Internships are beneficial in several ways. In addition to playing a significant role in your university experience, an internship can help you learn more about your chosen career field or other career fields you might be interested in. An internship can help you:

  • Gain confidence in your abilities
  • Gain valuable experience to include on your resume
  • Learn more about what your future work environment will be like
  • Meet people in the industry and gain invaluable contacts
  • Obtain references that will boost your credibility when applying for other positions

When searching for an internship, you should be just as selective as you would be during your search for a paid full-time position. You should look for opportunities that match your career interests and skills. An internship should also enhance your academic program and work well with your current class schedule. In addition, you should ask yourself the following questions:

  1. Can I afford to work an unpaid internship or do I need a paid internship to help with tuition costs?
  2. Do I want career-related experience or just work experience?
  3. How long is the commute?
  4. How many hours can I afford to work without interfering with my studies?
  5. Would I like the opportunity to travel?

Think about these questions ahead of time, this way you won’t be overwhelmed with too many choices. These questions should help narrow your list of internship opportunities considerably.

Internship_Intro

When it comes to timing your internship, it is important to understand that employers with the most competitive programs begin the selection process several months before the position will begin and others might begin the process even earlier. In fact, some programs have application deadlines at least a year (or more) in advance. Companies with summer internship programs typically begin looking for summer interns between January and late March. Internships for fall and spring are usually advertised late in the previous semester or very early in the current semester. Most students may intern anytime after their freshman year, but the majority of students intern in their junior or senior year, whe...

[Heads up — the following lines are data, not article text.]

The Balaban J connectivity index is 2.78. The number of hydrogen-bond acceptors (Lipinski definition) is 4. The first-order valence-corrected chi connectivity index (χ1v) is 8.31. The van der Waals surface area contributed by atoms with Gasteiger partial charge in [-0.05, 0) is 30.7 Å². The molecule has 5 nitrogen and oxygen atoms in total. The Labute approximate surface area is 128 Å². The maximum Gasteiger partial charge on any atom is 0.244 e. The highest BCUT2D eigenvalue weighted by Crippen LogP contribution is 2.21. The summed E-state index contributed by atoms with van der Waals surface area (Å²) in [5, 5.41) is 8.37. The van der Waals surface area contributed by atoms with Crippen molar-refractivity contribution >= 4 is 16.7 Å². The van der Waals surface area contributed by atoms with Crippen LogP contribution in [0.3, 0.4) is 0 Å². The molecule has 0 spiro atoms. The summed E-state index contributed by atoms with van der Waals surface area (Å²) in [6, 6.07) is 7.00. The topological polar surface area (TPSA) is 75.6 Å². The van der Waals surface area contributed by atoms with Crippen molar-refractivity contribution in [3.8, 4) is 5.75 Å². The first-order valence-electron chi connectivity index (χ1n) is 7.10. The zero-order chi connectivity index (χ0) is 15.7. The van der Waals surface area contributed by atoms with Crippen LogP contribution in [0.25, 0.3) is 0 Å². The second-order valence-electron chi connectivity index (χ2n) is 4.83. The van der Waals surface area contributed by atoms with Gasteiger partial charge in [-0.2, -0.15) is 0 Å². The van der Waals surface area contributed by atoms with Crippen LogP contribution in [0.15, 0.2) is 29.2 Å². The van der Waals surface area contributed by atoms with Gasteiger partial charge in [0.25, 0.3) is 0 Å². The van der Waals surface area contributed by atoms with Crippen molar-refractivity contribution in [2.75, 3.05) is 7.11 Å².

Click here to read the rest of this article from Professional Journey

Online Job Databases: Do They Really Deliver?

Find a Job_Computer

When searching for a position using an online job database , job hunters can quickly and easily submit a resume with just one click. While online job databases have made it easier for applicants to submit resumes, the only confirmation you will receive after submitting it is an auto generated “thank you for applying” message. Chances are, you will never really know if your application made it to the right person, if at all.

“I’ve heard stories of hiring managers [meeting applicants after the fact] and saying ‘You’re perfect! How come I never got your resume?’” said Liz Lynch, career expert and author of “Smart Networking: Attract a Following In Person and Online” (McGraw-Hill, $16.95).

According to Lynch, online applicants may feel like they’re at the mercy of the database, but there are steps they can take to increase their odds of being noticed. The best option is to find a friend, acquaintance or even a friend of a friend who works at the company and can physically walk your resume to human resources (HR) department.

If you do not have a connection to the company you are applying with, there are tactics you can use to help increase your chances of making it through the databases’ prescreening process. Databases prescreen applicants based on keywords, so you should always customize your application and resume. Forget cutting and pasting. You should incorporate keywords into your application and resume that match what the position is looking for. For example,

“If your resume lists ‘social networking’ under your skills but the job posting says ‘social media’, change it.”

If you change even a few words, this could increase the chances of your application reaching a real, live person.

There are other ways to make your web search work for you. Consider using every online tool you possibly can, such as LinkedIn and Google Alerts. Make sure your LinkedIn profile or others are up...

Click here to read the rest of this article from Professional Journey